A higher FDI cap will mean that more promoters could now completely exit or bring down their stakes in their insurance joint ventures. It will also provide a reprieve to many state-owned banks who are dependent on the government to meet their own regulatory capital requirement and are being discouraged from putting more money into what is considered as a ‘non-core’ business.

What higher FDI means for policy holders

Higher FDI limits could see more global insurance firms and their best practices entering India. This could mean higher competition and better pricing of insurance products. Policy holders will get a wide choice, access to more innovative products and a better customer service and claims settlement experience.

Safeguards in place to protect policyholders

The government has announced several safeguards to protect policyholders’ money.

The majority of the directors in the board and key management persons will need to be resident Indians so that they are accountable to Indian laws and courts.

In addition, the government will prescribe a specific percentage of the profits that will have to be treated as general reserve. This will ensure that reserves will be available to meet the claims of policy holders regardless of a foreign investors’ own financial condition, Finance Minister Nirmala Sitharaman said Thursday in her reply to the debate on the bill in Rajya Sabha. It will also mean that the government will ensure that only a part of the profit can be repatriated to the foreign promoter and there is sufficient money available with the insurance company to pay every claim.

This clause has been put in place keeping in mind the 2008 global financial crisis where many global insurance giants faced severe stress due to their investments and were forced to withdraw from many of the Asian and European markets due to shortage of capital.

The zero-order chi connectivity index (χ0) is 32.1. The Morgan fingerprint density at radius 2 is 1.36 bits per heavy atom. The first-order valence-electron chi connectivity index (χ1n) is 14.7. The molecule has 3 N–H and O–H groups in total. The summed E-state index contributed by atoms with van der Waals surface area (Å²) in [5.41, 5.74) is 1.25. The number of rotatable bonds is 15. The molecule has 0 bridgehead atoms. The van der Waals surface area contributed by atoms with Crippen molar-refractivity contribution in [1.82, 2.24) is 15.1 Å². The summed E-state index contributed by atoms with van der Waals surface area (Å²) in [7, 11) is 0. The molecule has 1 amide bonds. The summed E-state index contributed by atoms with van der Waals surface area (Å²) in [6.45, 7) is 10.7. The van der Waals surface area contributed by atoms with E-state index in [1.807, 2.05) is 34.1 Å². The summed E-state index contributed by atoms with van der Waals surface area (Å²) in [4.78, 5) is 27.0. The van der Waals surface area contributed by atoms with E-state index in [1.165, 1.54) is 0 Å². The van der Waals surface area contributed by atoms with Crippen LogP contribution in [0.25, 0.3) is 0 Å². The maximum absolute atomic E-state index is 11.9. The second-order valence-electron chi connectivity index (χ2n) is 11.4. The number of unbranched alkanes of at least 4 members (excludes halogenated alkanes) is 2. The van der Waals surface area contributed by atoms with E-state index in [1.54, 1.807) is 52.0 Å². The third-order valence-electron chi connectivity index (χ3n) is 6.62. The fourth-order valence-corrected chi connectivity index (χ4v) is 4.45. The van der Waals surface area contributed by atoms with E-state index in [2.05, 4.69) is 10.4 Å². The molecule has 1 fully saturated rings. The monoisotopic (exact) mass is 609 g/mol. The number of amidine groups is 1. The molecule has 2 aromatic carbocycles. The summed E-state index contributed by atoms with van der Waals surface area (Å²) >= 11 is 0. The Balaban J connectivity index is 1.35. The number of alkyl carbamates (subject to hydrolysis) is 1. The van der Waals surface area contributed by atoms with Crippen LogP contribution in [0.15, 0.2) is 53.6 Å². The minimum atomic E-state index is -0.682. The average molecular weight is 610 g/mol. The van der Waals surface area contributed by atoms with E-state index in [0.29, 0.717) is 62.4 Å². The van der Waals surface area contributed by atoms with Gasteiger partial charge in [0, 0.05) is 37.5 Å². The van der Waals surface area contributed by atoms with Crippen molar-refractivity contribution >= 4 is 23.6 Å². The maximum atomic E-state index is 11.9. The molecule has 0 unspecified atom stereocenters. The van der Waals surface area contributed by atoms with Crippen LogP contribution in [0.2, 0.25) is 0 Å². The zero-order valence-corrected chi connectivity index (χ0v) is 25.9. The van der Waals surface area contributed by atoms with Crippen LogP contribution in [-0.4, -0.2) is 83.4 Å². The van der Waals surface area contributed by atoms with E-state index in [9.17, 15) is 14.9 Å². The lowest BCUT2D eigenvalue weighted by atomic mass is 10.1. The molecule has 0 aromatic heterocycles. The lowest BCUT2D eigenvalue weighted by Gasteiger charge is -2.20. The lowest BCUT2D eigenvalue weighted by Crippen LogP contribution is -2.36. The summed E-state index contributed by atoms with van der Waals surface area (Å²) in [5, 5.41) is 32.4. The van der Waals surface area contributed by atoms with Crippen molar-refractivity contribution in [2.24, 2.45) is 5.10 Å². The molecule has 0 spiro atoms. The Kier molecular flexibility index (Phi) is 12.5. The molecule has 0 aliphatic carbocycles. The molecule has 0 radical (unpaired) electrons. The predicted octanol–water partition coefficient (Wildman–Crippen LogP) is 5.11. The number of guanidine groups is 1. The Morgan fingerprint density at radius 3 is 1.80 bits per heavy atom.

The government has also reiterated that the provision of Section 27E of the insurance act will continue to be applicable. This means that no insurance company, irrespective of its foreign shareholding, can directly or indirectly invest the money of the policy holders outside India.

The insurance companies will also have to ensure that 50 per cent of the directors are independent directors so that insurance companies follow all Indian laws.

(Edited by Manasa Mohan)


Also read: Health insurance coverage grew 69.8% in April-Sept, firms say pandemic increased awareness


 

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1 COMMENT

  1. It seems the author is innocent of basic economic ideas, or he trusts that we are. I suggest that one or two people associated with The Print acquaint themselves with the ideas of Michael Hudson, a main advisor to China. Paul Craig Roberts, President Ronald Reagan’s economic advisor calls Hudson the world’s leading economist. Hudson does a lot of writing for an intelligent general audience. See Michael-Hudson.org.
    Modern Monetary Theory (MMT), of which Hudson is the chief exponent, emphasises the freedom of sovereign states in issuing debt-free money to support capital projects. That does not lead to trouble. But borrowing foreign funds in foreign currency is risky and not at all called for. What does an Indian insurance company need dollars for? Foreign rentiers have run out of schemes at home for a free lunch. Developing countries are their best bet. And nothing like insurance for controlling a country’s finances. And the Modi government is entirely at the service of this globalist class. The policy behind the article is less than worthy in intent.